How Now Brown (And Black) Cows…


One of the very best things about living in a rural town like Much Wenlock is that you can be setting off for the shops to buy ordinary stuff like a local newspaper or half a dozen eggs, and come upon small happenings of one sort or another. So here we are. As we slipped and slid down the muddy pathΒ  that brings you first to the Priory ruins, and thence to the town centre, we met up with a new batch of Highland Cattle recently ensconced in the Cutlins meadow. Teenage moos, I should think. Not fully grown anyway. They were certainly most curious, and so posed nicely to have their photos taken. Or at least two of them did. The third was too busy eating breakfast.


Yum! Lovely crunchy hay. So important to keep well stoked up in this cold snap.


Six Word Saturday Pop over to Debbie’s at Travel With Intent for some truly striking photos.

43 thoughts on “How Now Brown (And Black) Cows…

      1. Thank you. I did fine the general location. I’m putting together a world map and pinpointing all of my blog friends and the location of my sons deepwater rig so my grands can understand the world better. It is a big place but such a small world

      1. Well I never knew that! ……and the French lesson book my parent’s had contained such useful phrases as ‘our cows are bigger than yours’!! I have never forgotten that, because it was so ridiculous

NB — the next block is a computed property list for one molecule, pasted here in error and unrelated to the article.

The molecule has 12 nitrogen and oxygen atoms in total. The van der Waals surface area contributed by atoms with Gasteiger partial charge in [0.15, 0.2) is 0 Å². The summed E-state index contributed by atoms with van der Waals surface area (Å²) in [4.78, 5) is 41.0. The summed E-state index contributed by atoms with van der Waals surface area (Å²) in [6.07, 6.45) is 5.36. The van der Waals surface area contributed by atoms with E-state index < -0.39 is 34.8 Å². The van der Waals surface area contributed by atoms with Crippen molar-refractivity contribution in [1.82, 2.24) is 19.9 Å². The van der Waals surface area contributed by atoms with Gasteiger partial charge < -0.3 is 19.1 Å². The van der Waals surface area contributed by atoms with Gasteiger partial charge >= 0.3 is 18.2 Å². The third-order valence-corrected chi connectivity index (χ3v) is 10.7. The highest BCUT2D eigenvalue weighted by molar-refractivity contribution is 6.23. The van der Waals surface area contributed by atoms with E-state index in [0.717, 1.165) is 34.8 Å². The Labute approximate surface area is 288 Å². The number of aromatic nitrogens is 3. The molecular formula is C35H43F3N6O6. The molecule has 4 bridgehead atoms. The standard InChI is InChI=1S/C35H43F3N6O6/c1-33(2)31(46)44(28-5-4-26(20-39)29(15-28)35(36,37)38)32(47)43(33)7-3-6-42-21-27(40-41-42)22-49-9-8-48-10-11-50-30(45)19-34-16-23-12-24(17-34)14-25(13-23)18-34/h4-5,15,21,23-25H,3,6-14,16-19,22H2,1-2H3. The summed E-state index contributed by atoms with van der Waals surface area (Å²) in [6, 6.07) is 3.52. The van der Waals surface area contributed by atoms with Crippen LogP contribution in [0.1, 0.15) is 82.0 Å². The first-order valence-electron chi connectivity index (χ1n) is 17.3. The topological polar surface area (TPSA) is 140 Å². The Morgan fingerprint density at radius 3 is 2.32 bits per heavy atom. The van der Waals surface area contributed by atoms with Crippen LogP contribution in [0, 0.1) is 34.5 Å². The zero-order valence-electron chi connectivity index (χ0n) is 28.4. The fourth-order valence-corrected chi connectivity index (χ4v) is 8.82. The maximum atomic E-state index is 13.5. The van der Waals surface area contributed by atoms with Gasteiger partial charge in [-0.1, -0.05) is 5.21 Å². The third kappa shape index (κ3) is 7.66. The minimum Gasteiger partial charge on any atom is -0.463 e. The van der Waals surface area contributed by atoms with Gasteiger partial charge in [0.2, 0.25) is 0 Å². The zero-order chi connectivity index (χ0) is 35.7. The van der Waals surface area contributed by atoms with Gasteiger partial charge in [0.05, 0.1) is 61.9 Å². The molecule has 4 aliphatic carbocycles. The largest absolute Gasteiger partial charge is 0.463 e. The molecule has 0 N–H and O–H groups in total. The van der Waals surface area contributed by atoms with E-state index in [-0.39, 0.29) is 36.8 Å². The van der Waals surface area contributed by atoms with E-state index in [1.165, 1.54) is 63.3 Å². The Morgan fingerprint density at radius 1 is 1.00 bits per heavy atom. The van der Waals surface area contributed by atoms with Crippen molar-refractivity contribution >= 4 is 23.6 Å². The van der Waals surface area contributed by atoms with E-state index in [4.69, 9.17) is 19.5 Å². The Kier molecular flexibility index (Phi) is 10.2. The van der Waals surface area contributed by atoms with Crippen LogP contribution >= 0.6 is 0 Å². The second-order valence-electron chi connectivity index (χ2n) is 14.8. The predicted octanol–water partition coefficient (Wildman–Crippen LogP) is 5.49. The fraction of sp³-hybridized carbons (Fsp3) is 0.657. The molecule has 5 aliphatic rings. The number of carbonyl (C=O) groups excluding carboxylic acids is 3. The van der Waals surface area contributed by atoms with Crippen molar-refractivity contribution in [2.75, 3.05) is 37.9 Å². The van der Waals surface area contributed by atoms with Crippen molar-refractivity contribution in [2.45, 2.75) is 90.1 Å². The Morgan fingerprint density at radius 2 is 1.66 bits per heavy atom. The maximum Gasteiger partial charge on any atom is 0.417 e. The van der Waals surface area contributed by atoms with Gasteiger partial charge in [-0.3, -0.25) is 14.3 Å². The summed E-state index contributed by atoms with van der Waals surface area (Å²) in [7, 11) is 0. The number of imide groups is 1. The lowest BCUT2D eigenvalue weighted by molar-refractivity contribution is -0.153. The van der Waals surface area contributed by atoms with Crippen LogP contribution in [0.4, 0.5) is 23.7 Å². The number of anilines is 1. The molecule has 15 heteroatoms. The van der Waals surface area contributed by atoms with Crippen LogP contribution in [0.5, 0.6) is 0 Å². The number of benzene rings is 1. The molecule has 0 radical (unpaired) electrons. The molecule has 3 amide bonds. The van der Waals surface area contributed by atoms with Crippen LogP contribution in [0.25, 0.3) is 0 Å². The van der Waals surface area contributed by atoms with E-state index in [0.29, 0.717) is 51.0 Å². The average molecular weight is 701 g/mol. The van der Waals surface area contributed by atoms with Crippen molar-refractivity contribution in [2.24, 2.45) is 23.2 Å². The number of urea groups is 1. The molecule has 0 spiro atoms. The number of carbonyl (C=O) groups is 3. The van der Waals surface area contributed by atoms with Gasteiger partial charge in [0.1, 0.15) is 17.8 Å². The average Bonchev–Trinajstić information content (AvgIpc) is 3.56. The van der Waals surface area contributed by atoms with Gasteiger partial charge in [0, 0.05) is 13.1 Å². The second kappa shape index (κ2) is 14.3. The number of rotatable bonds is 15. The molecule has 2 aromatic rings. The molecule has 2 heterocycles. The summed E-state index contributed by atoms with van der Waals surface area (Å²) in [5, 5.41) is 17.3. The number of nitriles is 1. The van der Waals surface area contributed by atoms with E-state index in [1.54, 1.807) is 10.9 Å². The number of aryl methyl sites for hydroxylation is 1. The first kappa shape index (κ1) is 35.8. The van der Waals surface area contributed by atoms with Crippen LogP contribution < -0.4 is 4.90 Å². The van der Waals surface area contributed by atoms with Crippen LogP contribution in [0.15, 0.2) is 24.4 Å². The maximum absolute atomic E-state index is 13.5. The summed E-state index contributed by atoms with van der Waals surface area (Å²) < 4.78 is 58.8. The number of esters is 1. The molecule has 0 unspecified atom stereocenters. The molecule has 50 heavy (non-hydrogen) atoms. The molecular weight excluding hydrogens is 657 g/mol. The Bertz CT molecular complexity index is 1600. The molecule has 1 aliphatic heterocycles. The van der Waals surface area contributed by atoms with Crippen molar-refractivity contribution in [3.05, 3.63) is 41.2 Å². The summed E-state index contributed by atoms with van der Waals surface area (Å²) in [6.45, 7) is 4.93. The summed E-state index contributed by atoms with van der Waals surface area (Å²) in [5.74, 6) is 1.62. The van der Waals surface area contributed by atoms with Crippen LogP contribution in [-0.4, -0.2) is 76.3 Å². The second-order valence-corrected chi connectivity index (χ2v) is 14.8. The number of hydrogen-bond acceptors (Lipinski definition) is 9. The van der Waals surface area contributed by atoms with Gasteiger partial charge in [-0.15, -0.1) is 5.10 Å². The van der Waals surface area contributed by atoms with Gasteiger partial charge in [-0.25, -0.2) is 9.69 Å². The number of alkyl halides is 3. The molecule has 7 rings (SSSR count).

2. That is really rather bonkers, isn’t it. I’m trying to conjure the scene where one might dare to use that phrase. I think it might elicit the response: ‘La vache!’ which I believe is an expletive πŸ™‚

  1. So adorable with their long fringes. How on earth do they see where they’re going? They’re a bit like old English sheepdogs. My friend had one and it kept bumping into the furniture. πŸ™‚

  2. I would be doing a double take if I saw cows like this around here! Love the expression on the caramel-coloured cow on the left. She has β€˜diva’ written all over her face πŸ™‚

    1. Their coats are just amazing. And they do indeed always look in need of a bit of grooming, though I can’t imagine what kind of brush would get in amongst all those shaggy layers.

    1. Heavens, that would be a happening – if they grew horns that big, Mak. The biggest I’ve seen on a Highland moo is around half a metre (each side), and that’s impressive enough at clase quarters over the field fence. But thank you for setting me this somewhat unexpected ‘compare and contrast’ cattle horn exercise, and all before breakfast. Happy Sunday to you too πŸ™‚

  3. I love Highland Cattle. I feel I have an affinity with cows. Those big doleful eyes (if you can see them). They are so calming to spend time with. One day I would like a Jersey cow at the bottom of my garden.

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